NEW: Virginia’s new attorney general emphatically denies that he fired a @UVA lawyer because that lawyer is also helping investigate on the January 6 select committee. I pressed @JasonMiyaresVA on this after a spox told this to @washingtonpost. Here’s the AG’s response. @8NEWS pic.twitter.com/7Jf1hJ5w8y
— Ben Dennis 8News (@broadcastben_) January 24, 2022
by James A. Bacon
I think Donald Trump might have enjoyed a longer honeymoon with the media than Governor Glenn Youngkin and Attorney General Jason Miyares. No, upon reflection, that’s not quite true. The media went into attack mode the day after Trump’s inauguration over the crowd-size controversy (a meaningless issue that Trump largely brought upon himself by his silly insistence that the crowd was bigger than it actually was). By contrast, the media waited three or four days to take out the knives for Youngkin and Miyares.
Hopefully, we can put at least one ginned-up media controversy to bed — the paranoid and ill-informed speculation that Miyares fired University of Virginia’s university counsel Tim Heaphy as a form of retribution for taking a leave of absence to work on the investigation into the Jan. 6 Capitol riots. There was never a shred of evidence to support the allegation and plenty of reason to believe otherwise, not the least of which was the denial of Miyares’ spokesperson at the time. Now Miyares himself has said emphatically on television (see the video clip above) that Heaphy’s involvement in the Jan. 6 investigation had “zero” role in the decision to cashier him. Got that? Zero! In case you missed it… zero!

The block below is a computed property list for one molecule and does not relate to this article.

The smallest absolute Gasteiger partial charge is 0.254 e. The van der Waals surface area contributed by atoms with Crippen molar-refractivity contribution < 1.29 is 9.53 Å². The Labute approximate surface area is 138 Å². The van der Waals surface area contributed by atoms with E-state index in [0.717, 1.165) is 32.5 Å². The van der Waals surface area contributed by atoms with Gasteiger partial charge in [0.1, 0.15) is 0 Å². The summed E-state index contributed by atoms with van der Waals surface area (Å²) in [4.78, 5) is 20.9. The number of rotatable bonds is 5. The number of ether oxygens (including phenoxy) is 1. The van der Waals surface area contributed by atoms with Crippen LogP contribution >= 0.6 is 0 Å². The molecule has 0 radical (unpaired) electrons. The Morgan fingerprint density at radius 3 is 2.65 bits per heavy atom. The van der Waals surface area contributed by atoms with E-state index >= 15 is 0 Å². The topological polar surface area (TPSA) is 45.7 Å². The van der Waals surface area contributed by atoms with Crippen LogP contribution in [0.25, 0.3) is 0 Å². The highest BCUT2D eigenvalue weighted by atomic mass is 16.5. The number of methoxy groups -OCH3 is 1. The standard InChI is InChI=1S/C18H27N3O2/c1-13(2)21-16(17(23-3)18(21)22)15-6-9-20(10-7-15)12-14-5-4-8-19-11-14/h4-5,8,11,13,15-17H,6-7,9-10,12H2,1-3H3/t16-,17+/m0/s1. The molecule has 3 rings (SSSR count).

As I review today’s news clips. The Washington Post, New York Times, Associated Press and other tentacles of the giant killer squid collectively known as the mainstream media appear to have dropped the story. No retractions, of course. No walk-backs. No apologies. But the giant killer squid has moved on to other prey, primarily Youngkin’s executive order making it optional for students to wear masks in schools.
Kerry Dougherty and Jim Sherlock have addressed the masking issue in other columns on Bacon’s Rebellion, so I won’t dwell on the merits here. My main interest is exploring what the controversy tells us about how the media will cover the Youngkin administration going forward.
After eight years of governance by Democratic governors Terry McAuliffe and Ralph Northam, Virginians have gotten accustomed to a complacent media. That’s not to say that the media were never critical. McAuliffe caught plenty of flak for his Greentech electric-vehicle imbroglio, and the media have covered important stories during the Northam administration such as the unemployment-insurance breakdown and parole-board excesses. And who can forget the media reaction over Northam’s blackface revelations (and how quickly it dropped the issue and conferred forgiveness)? So, no, I’m not saying the media were never critical of Democratic governors. But it didn’t go out of its way to fabricate controversies. To the contrary, it buried a lot of issues (covered by Bacon’s Rebellion) that turned out to be pivotal in getting him elected.
I certainly recall nothing like the furious reaction to a Northam policy initiative comparable to what we’re seeing with Youngkin’s executive school-masking order. As always, The Washington Post was the most aggressively one-sided in the framing of the issue. But it was hardly alone. Let’s review the headlines compiled in today’s edition of VA News: